I always believed that when it ended, or came as close to “ending” as science and petulant politics could manage, there would be a shared moment of great rejoicing joined in somber reflection of all that had been lost.
There would have to be one, yeah? After almost a thousand days of COVID, a thousand days of choking death and stifled fear, of refrigerator trucks stuffed with bodies and nurses wearing garbage bags to save their own lives, even the folly of “leaders” and the vandalism of followers has not smothered our need to embrace an ending to this thing, a place where we who are still here can say, “Here we are.”
Instead, wedged between Russia cutting off Poland and Bulgaria’s gas supply and Elon Musk’s new toy, was the announcement: The United States is finally “out of the full-blown explosive pandemic phase” that has led to nearly 1 million deaths from COVID-19 over more than two grinding years. So spoke Anthony Fauci, President Biden’s chief medical adviser, on Wednesday. “We’re really in a transitional phase, from a deceleration of the numbers into hopefully a more controlled phase and endemicity.’”
Not long after, CNN carried President Biden’s eulogy for Secretary of State Madeline Albright. His tone was somber, the assembled dressed in black. Each wore a matching black face mask because the vice president, Kamala Harris, along with a slew of other administration officials, contracted COVID after the Gridiron Dinner.
There is talk the president will miss the White House Correspondents’ Dinner because of this. The last president to skip the Correspondents’ Dinner was Donald Trump, who dodged the night because he hates being made fun of. Funny, that: Had Trump skipped the dinner in 2011, when President Obama turned him inside out like a Rottweiler with a rag doll over Trump’s “birther” obsession, we might not even be here.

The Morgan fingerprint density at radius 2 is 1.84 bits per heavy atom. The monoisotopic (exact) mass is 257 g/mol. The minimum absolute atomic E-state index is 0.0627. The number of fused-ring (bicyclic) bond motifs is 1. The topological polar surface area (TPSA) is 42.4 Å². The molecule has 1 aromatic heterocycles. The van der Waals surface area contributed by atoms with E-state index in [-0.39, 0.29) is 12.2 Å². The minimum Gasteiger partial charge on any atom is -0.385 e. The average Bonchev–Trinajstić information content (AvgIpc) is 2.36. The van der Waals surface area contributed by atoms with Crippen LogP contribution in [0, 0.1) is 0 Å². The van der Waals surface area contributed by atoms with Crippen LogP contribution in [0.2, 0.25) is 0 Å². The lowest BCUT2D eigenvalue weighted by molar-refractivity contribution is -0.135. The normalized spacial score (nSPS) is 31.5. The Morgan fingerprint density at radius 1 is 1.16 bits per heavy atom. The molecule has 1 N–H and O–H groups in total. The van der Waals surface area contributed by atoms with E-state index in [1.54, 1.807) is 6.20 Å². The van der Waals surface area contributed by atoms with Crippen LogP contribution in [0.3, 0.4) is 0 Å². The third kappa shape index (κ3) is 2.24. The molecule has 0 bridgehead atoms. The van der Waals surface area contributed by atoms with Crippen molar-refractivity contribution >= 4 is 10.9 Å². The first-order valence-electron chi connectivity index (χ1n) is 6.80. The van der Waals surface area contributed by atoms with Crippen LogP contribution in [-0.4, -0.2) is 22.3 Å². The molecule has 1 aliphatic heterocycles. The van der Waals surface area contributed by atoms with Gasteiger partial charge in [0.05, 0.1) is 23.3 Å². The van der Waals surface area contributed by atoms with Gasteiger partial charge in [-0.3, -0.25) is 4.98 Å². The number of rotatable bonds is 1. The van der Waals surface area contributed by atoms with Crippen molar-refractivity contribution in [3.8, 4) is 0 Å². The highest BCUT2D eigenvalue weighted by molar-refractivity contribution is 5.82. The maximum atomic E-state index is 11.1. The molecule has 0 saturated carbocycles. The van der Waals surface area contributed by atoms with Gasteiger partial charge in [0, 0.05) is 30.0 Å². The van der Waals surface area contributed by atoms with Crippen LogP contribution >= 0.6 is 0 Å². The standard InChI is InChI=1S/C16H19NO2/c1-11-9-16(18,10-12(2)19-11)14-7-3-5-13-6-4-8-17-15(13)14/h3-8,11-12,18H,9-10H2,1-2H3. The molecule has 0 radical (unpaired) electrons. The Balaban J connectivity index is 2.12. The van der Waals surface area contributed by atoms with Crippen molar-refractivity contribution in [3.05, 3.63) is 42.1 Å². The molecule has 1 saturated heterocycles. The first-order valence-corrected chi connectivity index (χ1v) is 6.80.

One more quick bit of trivia: Who was the last White House chief medical adviser to back out of the Correspondents’ Dinner? Answer: Anthony Fauci, who bailed out of the event on Tuesday night before telling everyone we’re entering a “controlled phase” the following morning.
During that Wednesday morning interview, Fauci was at pains to clarify his assessment. “The world is still in a pandemic,” he said. “There’s no doubt about that. Don’t anybody get any misinterpretation of that. We are still experiencing a pandemic.”
A few minutes later, Fauci said, “Right now we’re at a low enough level that I believe that we’re transitioning into endemicity.… We’re not in the full-blown explosive pandemic phase. That does not mean that the pandemic is over. A pandemic means widespread infection throughout the world.… In our country we’re transitioning into more of a controlled endemicity.”
Anthony Fauci has been a target of a vicious right-wing hate campaign ever since Trump made the plague a political thing and then murderously botched the task of addressing it. Fauci’s rare missteps have been magnified and often distorted, and there’s even an outlandishly, dangerously bizarre theory out there arguing Fauci himself caused the COVID-19 pandemic in the first place. Some guy in a basement come up with that? Actually, Tucker Carlson, prime time Fox News host, came up with one version last summer. There are others.
I have always been in the Fauci corner, in science’s corner, vaxxed and boosted as soon as I became eligible. From the day this began, I put my faith in science to find a way through this, as science has done so many times before, and that faith has thus far been rewarded. Science has done the best it can, which is pretty damned good, under almost incomprehensible conditions.